Celebrating diversity

Global Crossroads highlights various cultures

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Celebrating diversity

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Although Neeru Tindoni was born and raised in London, England she never lost her Indian roots.

Tindoni has been dancing since she was young and has always incorporated her North Indian culture into her dance.

“(Dance) is a natural part of the Indian culture,” she said. “You can’t avoid it.”

Tindoni will perform with PNM Dance Group during the Global Crossroads Culture and Music Festival on Saturday from 1 – 7 p.m.

USI’s’s Historic New Harmony and Under the Beams have collaborated since 2014 to produce the festival. This year’s main focus is on Indian Culture but will showcase other cultures as well.

Tindoni’s group will have 58 dancers performing from age three to 60.

“We just formed the group together,” she said. “ It’s been a few years and it’s been wonderful. It’s a beautiful thing to see the little kids dancing and the range of diversity in the group.”

The dance students will be performing different Indian dances focusing on Bollywood, folktales and a North Indian folk dance.

“We will all be dressed in different types of Indian dresses,” Tindoni said. “We’ve been practicing for a couple of months now.”

Tindoni said she has been working with their dance teacher, Pachi and Monica, the group’s dance official, to help pull the show together.

“We also design backdrops so people can see what India is like,” she said. “I designed a silk safari backdrop and sewing it all  takes weeks to put together. It will give people an idea about India.”

She said the three of them work hard to try and get the kids registered and to practices.

“It’s been very challenging working with 3-year-olds,” Tindoni said. “But everyone will be going ‘aw’ when they see them because they look adorable in their full Indian costumes. It will give everybody something to look at that they haven’t seen before.”

There are 29 states in India and 22 official languages all of which Tindoni wants to try and feature on Saturday.

“A lot of people might not be aware India is a beautiful and colorful country that celebrates different religions and festivals,” Tindoni said. “I’m hoping through this that we are able to show diversity, it’s not one type of music and one type of thing… when they see it on stage showing different fashions, cultures and foods, they see another side of India.”

Tindoni said she hopes people are able to learn about India through their performances, especially about Bollywood.

“I’m excited that we can show a range of colors and show the range of India with colors and food,” she said. “It’s a beautiful thing because a lot of people wouldn’t have the chance to see it.”

Tindoni said dance is incorporated with everything they do in India, from weddings to movie theaters.

“Every party incorporates dance,” she said. “You can’t escape it.”

Erin McCracken Merris, community engagement manager for New Harmony said a lot of people in the community will be participating in the festival, so they can share their heritage and culture.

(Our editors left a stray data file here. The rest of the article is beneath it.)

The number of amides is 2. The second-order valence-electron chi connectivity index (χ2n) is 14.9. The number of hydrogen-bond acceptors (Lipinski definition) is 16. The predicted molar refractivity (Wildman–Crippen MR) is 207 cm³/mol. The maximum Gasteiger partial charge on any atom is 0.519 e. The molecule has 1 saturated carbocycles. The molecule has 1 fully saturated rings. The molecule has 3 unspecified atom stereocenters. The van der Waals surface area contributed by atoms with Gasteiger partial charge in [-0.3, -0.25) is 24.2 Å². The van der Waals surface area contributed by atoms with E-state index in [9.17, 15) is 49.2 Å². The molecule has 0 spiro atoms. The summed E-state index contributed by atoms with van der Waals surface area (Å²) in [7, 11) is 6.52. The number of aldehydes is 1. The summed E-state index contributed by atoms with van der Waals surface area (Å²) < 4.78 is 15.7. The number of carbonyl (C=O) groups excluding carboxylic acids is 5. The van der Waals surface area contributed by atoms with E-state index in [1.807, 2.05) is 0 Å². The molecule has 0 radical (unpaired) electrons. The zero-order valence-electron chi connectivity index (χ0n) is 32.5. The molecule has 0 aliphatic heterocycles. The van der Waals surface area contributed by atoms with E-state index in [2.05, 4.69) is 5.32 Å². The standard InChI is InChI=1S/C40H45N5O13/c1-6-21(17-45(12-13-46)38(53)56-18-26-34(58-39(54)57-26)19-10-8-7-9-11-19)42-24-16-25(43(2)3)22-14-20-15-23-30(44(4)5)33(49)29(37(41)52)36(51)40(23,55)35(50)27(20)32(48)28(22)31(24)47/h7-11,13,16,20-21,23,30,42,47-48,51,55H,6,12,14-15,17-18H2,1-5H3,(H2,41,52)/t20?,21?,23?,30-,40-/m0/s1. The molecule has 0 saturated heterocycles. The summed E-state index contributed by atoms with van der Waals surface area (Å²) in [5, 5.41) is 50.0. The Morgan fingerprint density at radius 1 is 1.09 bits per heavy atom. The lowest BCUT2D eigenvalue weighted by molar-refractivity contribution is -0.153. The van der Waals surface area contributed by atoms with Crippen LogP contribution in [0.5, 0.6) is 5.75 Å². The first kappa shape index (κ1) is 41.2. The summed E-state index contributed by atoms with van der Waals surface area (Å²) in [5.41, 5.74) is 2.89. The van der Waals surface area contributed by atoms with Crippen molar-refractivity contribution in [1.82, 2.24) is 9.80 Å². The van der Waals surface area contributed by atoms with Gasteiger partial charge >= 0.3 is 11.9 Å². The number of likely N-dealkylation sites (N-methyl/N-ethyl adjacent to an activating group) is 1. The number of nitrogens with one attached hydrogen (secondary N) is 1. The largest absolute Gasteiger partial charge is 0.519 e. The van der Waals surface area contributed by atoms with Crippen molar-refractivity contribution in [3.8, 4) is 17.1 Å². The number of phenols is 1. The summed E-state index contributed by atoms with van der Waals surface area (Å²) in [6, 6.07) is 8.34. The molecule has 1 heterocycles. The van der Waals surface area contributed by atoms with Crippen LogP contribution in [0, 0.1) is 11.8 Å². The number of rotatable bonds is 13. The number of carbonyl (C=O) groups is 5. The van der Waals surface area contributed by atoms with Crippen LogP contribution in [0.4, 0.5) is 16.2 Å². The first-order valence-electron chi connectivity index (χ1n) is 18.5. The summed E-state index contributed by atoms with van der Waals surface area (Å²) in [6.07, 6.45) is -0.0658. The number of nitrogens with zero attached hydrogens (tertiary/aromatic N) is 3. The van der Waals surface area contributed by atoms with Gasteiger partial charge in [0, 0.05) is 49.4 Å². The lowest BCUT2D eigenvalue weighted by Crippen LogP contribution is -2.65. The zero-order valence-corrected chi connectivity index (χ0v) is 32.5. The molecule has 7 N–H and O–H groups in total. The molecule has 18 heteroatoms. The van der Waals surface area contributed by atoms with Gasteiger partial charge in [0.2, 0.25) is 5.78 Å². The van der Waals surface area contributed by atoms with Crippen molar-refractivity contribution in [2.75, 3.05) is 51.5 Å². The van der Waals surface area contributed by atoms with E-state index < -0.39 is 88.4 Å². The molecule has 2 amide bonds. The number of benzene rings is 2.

“The Southern Indiana region isn’t know for being fairly diverse,” Merris said. “There’s a large Indian community of 10,000 in Newburgh and the Latino population is growing as well. It’s important to learn who your neighbors are, learn how to bridge those gaps and come together as a community and celebrate each other’s heritage.”

The festival will feature award-winning world music band Funkadesi. The band blends Indian (Bhangra, Bollywood and Folk), Reggae, Funk and Afro-Caribbean music for a festive, virtuoso experience of cultural unity.

“This year we decided to have a more global focus and not encompass one specific region but to have differences from various cultures,” Merris said.

The festival will feature foods from different cultures, including Indian, Caribbean and Latino.

“I don’t think people think about this area being a very diverse place but there are a lot of cultures and different cultures that live here,” she said. “Maybe not in the high percentages a larger city has but we do have a lot more than people are aware of. This festival is just one way of showcasing and learning about that and learning about the people that live and work in our community and make up that diverse population.”

Merris said one of the university’s main goals is to have more of a global presence.

“Our international students aren’t from a couple of different countries they are from many different cultures around the world,” she said. “They are coming to USI to study and we felt instead of singling out one culture or group as a university we are having to celebrate more on this region and more on our global outreach.”

Merris said this is a great opportunity for people to have a different cultural experience from one they experience on a normal day to day basis.

“Despite all the rhetoric due to the election we are coming together as a community from different areas to accept have fun and get to know each other better,” Merris said. “It’s a wonderful way to bring together a lot of different people and that’s how we get stronger. When we come together despite our differences to make a better community and region we get stronger.”

For a schedule visit https://www.usi.edu/news/releases/2016/10/global-crossroads-festival-collaborates-to-bring-international-culture-to-new-harmony/

There will be a shuttle to and from campus

The event is free part from the concert that night.

You can purchase tickets at https://www.eventbrite.com/e/2016-global-crossroads-culture-music-fest-concert-tickets-27398349200

The band Funikidazi will perform at 11:45 a.m. on Friday, October 22 to perform for USI students and faculty at the Rice Plaza Amphitheatre.

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